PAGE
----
Apple disappoints at final Macworld appearance

Apple has announced that it is to drop copy protection from all of its songs sold via iTunes in addition to varying the pricing structure for its songs.

Aside from this, Apple's final appearance at Macworld proved to be something of a disappointment for both Wall Street and consumers, with product announcements limited to updates of existing lines.

Apple shares slid 0.7 per cent, lagging by far the Nasdaq's 1.7 per cent gain, reflecting frustration over the lack of news from the trade conference that had previously introduced the iPhone to the world.

"There were some innovative products, but no true blockbusters," said Robert Francello, head of equity trading for Apex Capital hedge fund in San Francisco. "People were bullish going into it, and now they're kind of taking money off the table."

Apple said its iTunes music store, which has sold six billion songs thus far, will offer its 10-million-song library free of digital rights management - or copy-protection - by the end of the quarter, for between 69 cents and $1.29 a song. Previously all DRM protected tracks cost 99 cents (79p). Upgrading to DRM free music will cost 20p per track.

Songs will also be available straight to iPhones over the air via 3G, instead of through a computer.

The company decided not use Macworld to launch any major new product, as it has done in past years. Previously, the company's Macworld product launches had produced so much buzz that they managed to overshadow events at the far larger Consumer Electronics Show. The 2009 CES show kicks off this week in Las Vegas.

Yesterday's event produced few surprises. Apple announced a $2,799 (1,949) 17-inch laptop that is the company's lightest and slimmest ever, as well as tweaks to software for home movies and photographs.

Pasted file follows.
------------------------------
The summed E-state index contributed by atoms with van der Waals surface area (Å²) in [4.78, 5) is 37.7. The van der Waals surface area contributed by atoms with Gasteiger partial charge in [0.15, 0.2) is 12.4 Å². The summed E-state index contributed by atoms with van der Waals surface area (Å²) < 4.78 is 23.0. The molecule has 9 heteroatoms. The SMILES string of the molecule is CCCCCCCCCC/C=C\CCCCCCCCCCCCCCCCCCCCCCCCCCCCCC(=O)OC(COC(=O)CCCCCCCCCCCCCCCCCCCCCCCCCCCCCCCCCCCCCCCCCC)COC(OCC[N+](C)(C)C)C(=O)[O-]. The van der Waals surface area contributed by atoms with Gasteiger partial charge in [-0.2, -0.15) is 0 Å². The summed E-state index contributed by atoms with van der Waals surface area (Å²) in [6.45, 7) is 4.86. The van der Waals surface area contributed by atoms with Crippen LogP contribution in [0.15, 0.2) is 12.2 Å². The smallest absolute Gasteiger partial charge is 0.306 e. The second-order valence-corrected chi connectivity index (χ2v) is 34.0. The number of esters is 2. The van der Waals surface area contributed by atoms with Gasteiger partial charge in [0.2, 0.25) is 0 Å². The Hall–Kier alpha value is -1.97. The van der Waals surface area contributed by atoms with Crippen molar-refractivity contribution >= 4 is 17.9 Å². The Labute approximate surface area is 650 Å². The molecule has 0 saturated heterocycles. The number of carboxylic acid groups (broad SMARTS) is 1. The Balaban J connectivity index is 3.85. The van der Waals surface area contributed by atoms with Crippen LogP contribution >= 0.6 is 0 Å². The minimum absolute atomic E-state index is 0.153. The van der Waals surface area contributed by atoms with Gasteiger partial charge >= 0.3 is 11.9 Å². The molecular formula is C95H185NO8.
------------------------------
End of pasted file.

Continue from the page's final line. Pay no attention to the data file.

The 17in Macbook Pro's design has been updated to match that of the recently released Macbook and Macbook Pros. It offers a 1,920 x 1,200 display with a 700:1 contrast ratio and a matte display for an extra $50.

iLife and iWork have both been updated to 09 versions, with tweaks including the addition of Face Detection to iPhoto for automatic organisation of images. iLife 09, iWork 09 and Mac OS X Leopard are now available as a box set for $169 (149).

Apple also revealed its public beta of, its take on Google Docs which will offer online editing of documents and spreadsheets.

The event culminated with singer Tony Bennett crooning "The Best is Yet to Come" and "I Left My Heart in San Francisco" in a farewell of sorts to Apple, which will no longer attend the cultural event thronged annually by the Mac faithful.

Jobs, a fixture at past events, was nowhere in sight, despite some hopes for a cameo. Last month, the company said its chief executive and salesman extraordinaire would not deliver the Macworld address. That raised fresh concerns about the cancer survivor's health and signalled to many Apple-watchers that the company had no plans to launch a major product at Macworld.

Benny Har-Even

Benny Har-Even is a twenty-year stalwart of technology journalism who is passionate about all areas of the industry, but telecoms and mobile and home entertainment are among his chief interests. He has written for many of the leading tech publications in the UK, such as PC Pro and Wired, and previously held the position of technology editor at ITPro before regularly contributing as a freelancer.

Known affectionately as a ‘geek’ to his friends, his passion has seen him land opportunities to speak about technology on BBC television broadcasts, as well as a number of speaking engagements at industry events.